I do not want to give carte blanche to all 401(k) schemes. We would look at the particular scheme to identify whether it would comply with the nature of our pension schemes. I know a bit about those schemes, and I would have thought that, in most cases, they probably would. Let me not give a ministerial imprimatur to all those schemes. I will just say, in broader terms, that that is the sort of scheme we want to be able to allow. Assuming it is properly regulated by US domestic authorities, it would probably—I use that word advisedly—comply with the requirements, particularly if the employee coming here from the US was satisfied that that was the sort of scheme he wished to use and maintain, and was returning there. That would probably be fine.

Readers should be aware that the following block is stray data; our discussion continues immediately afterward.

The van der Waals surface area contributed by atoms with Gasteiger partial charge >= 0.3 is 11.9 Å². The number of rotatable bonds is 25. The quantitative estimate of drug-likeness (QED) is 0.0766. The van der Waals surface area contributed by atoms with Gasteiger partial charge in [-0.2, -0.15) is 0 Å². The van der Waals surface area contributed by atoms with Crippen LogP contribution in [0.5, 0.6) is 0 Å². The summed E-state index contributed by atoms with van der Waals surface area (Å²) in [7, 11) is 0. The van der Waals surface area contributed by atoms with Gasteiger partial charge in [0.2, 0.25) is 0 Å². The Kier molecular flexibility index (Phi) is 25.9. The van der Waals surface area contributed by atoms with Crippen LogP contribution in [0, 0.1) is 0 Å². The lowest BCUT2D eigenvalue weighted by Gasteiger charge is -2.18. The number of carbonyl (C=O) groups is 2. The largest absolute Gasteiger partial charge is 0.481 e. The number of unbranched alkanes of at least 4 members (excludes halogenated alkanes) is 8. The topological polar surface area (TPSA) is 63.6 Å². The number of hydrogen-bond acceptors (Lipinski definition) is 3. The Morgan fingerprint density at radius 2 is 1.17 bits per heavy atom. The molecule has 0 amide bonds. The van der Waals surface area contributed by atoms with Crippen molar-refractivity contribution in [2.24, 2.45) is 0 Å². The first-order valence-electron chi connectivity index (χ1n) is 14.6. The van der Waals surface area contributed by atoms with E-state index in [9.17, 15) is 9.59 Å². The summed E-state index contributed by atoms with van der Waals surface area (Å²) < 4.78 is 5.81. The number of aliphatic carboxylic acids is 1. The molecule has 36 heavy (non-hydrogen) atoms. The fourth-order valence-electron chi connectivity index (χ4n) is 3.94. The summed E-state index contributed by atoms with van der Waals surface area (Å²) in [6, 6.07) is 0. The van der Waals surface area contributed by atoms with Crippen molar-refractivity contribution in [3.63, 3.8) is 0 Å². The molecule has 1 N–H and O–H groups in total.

I would advise a little caution, however, if a UK-based company decided that it was going to use foreign-based pension products for their domestic employees. We would want to look at that with some care, and ensure that the specific pension scheme fully complied. I suspect that operators of 401(k) schemes would not allow themselves to be put in that position. It may well be that in other countries there are schemes, probably privately run, which would be in the market for taking on pension provision here. If they were in the EEA, we would know how they are regulated. If they were outside the EEA, we would want to be able to say that certain schemes are appropriate and others are not. We are proceeding on that basis. The amendment would interfere with that. However, given the way the hon. Gentleman put his point across, I do not think I need to spend time in rebuttal: I needed only to explain the purpose of the way in which we are addressing the various schemes.